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There are several large clocks indicating prayer times which change daily.
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Here is a closeup of the clock. Note that it has both the Georgian calendar as well as the Muslim calendar.
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While we were only there in the day time, the Mosque has incredible lighting at night. The lighting has been designed to follow the phases of the moon. At times of the full moon the lighting is light grey. As the moon waxes and wanes the lighting becomes a darker and darker blue. This is truly a building you could spend a great deal of time exploring and admiring. If you are interested in learning more about this mosque you can go to its website at http://www.szgmc.ae/en/index

As an added note there is no charge for visiting this magnificent building, nor is there a charge for women to borrow freshly laundered abayas and hijabs (sheylas) and for men to borrow a khandura (dishdasha). There is a huge amount of security to ensure that you do not cross any cultural or religious borders.

Posted by DavidandHazel 07:39 Archived in United Arab Emirates Comments (1)

Good Bye, Dubai

Our Last Week

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After almost 2 months here our time is coming to an end. While this has been an amazing experience, both of us are anxious to return to our home and family. Besides the national sport of shopping, one of the really striking aspects of Dubai is its architecture. This must be architect heaven. There are no ordinary skyscrapers here - each one is unique and quite beautiful in design. Many of them are "twinned" and there are a few which feature 3 identical towers. We spent our last weekend capturing some shots of buildings we had not photographed before to show you a few which are not as famous as the Burj Khalifa or the Burj Al Arab.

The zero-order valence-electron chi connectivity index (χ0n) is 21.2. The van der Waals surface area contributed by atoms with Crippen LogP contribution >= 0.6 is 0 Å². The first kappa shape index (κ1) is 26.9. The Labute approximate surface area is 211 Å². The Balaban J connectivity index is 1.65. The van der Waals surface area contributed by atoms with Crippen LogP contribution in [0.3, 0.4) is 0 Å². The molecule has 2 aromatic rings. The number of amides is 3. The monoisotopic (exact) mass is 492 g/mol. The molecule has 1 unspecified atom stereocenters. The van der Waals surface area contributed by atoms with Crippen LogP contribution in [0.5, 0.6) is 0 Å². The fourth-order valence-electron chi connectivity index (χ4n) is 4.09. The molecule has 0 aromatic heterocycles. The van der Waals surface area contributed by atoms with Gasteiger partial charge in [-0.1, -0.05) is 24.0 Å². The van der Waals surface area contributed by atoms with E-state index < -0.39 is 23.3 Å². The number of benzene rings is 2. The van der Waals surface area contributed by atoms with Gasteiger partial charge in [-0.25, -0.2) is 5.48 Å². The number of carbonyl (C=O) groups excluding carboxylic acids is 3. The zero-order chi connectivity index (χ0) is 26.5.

Here is a shot of the skyline of Dubai from the Arabian Gulf showing the variety of buildings.
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Many buildings are still under construction and will be for a while because the economy has slowed here as it has around the world. Construction slows but does not entirely stop because if a builder stops work, the site is deemed to be abandoned and the investment is lost. The site below is likely a resort and is out on one of the crescents around the Palm.
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Besides straight buildings
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There are twisty ones
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and circular ones
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Some offer optical challenges or illusions...

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Besides singles, there are lots of twins or double towers...
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Some have holes in them...
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and some are joined by little bridges...
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Many have pictures on them of the Ruler or Rulers...
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and
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and of course
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There are lots and lots of mosques in every neighbourhood both large and small...
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and
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Other historical buildings have a distinct architectural style featuring wind towers designed to cool the buildings.
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and
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And so we leave Dubai - a city of great contrasts - where East meets West, modern meets tradition, steel meets sand, abras meet 747s and abays meet mini skirts. Beyond all the sky scrapers and malls and high fashion lies a culture very conscious of its place as a center of peace and prosperity in the swirling Arab Spring - and a place focused on establishing itself as the true financial hub between East and West. It is a city of great safety, courtesy and welcome yet visa requirements are strict. It is indeed a place of contrasts and that is probably why it is so very facinating.

Good bye from Dubai!
Hi from the Arabian Gulf

Hi from the Arabian Gulf

Posted by DavidandHazel 06:12 Archived in United Arab Emirates Comments (4)

See our new blog at: http://davidandhazel3.travellerspoint.

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On July 3rd. we started a new blog of our motorcycle trip to Tennessee.

http://davidandhazel3.travellerspoint.com/

Posted by DavidandHazel 06:52 Archived in Canada Comments (1)